2. The state of play in SME and entrepreneurship policy evaluation

We begin by reviewing the current “state of play” of our knowledge of the impact of public policy on SMEs and entrepreneurship. We conclude that, despite the scale of SME and entrepreneurship policy expenditure and long-established calls for careful evaluations of its impact, not only are SME and entrepreneurship evaluations undertaken less frequently than in other areas of public policy, but many of those undertaken are of lower quality and hence are less reliable. In addition, we show that where high-quality SME and entrepreneurship evaluations have been undertaken, the results are “mixed” in terms of their findings in terms of whether or not the policies have any impact or have an overwhelmingly positive impact across relevant outcomes.

We then ask why there is limited reliable evaluation evidence to draw on, and whether the reluctance to evaluate can be explained by the technical and political complexities of the issues addressed. We identify a series of broad challenges for instilling reliable evaluation of SME and entrepreneurship policies, alongside the technical issues of establishing control groups, which are discussed elsewhere in this Framework. We conclude that, although the complexities are real, they are far from insurmountable. In contrast, the benefits to SMEs and taxpayers of placing evaluation at the heart of the policy-making process are considerable and are now more easily attained because of recent data improvements and exemplar cases.

The United States Government Accountability Office (GAO) report for 2012 (U.S. Government Accountability Office, 2012[1]) reviewed 53 SME and entrepreneurship programmes in four different agencies with an aggregate budget of USD 2.6 billion. It found:

“for 39 of the 53 programs, the four agencies have either never conducted a performance evaluation or have conducted only one in the past decade. For example, while SBA (Small Business Administration) has conducted recent periodic reviews of 3 of its 10 programs that provide technical assistance, the agency has not reviewed its other 9 financial assistance and government contracting programs on any regular basis” (ibid. p56).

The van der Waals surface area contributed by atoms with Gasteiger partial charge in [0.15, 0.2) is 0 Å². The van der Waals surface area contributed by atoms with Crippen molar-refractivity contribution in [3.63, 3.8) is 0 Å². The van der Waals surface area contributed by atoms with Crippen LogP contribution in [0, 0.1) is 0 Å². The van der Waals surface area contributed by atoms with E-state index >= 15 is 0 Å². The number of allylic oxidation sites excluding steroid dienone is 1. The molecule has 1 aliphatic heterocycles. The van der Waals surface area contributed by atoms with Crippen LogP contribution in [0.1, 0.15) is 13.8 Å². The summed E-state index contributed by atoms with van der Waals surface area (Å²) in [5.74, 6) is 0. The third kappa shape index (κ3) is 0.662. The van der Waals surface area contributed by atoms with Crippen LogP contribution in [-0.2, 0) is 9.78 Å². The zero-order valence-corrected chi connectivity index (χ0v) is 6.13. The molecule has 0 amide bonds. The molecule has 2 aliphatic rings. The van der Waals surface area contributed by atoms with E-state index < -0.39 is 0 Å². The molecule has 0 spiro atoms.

Infrequent evaluation of SME and entrepreneurship policy is a common problem internationally.

Furthermore, SME and entrepreneurship evaluations are often of poor quality, and hence lack reliability. For example, a report for the UK National Audit Office (Gibbons, McNally and Overman, 2013[2]), identified 35 UK Government evaluations spanning the policy areas of labour market activation, business support, education and spatial policy. They conclude:

“none of the business support evaluations provided convincing evidence1 of policy impact. In contrast, 6 out of 9 education reports and 6 (arguably 7) of the 10 labour market reports were of a sufficient standard to have some confidence in the impacts attributed to policy”2.

On the international level, the What Works Centre for Local Economic Growth at the London School of Economics reviewed 690 (small) business support programmes across OECD countries (What Works Centre for Local Economic Growth, 2016[3]). It found that only 23 of the evaluations, or 3.3%, met the Centre's minimum standards of reliability.3 

This Framework therefore recommends that:

Recommendation: Every three years, all major SME and entrepreneurship programmes should be the subject of a reliable evaluation, defined as a minimum of Step V, only the very “short-lifers” being excluded.   

The recommended periodicity is based on evidence that the impacts of business support on SMEs and entrepreneurship tend to occur within three years of the intervention (Drews and Hart, 2015[4]). This evaluation regularity should be in line with reasonable proportionality objectives, i.e. evaluation costs as a share of programme costs. (OECD, 2007[5]) recommended an evaluation budget of 1% of programme costs. This is still the target of this Framework. It can stimulate good evaluation outcomes, particularly given reduced evaluation costs as data availability has improved, for example through more accessible official government data.

In addition to limited numbers of reliable evaluations, those evaluations that are available internationally provide unclear evidence on the impact of SME and entrepreneurship policies. Whereas some programme evaluations show effectiveness in meeting objectives, others indicate no programme impact on core policy objectives. This is shown, for example, by the variety of impact findings from the 50 evaluation cases featured in this Framework. Similarly, the extensive international meta review referred to above by the What Works Centre (What Works Centre for Local Economic Growth, 2016[3]) found that: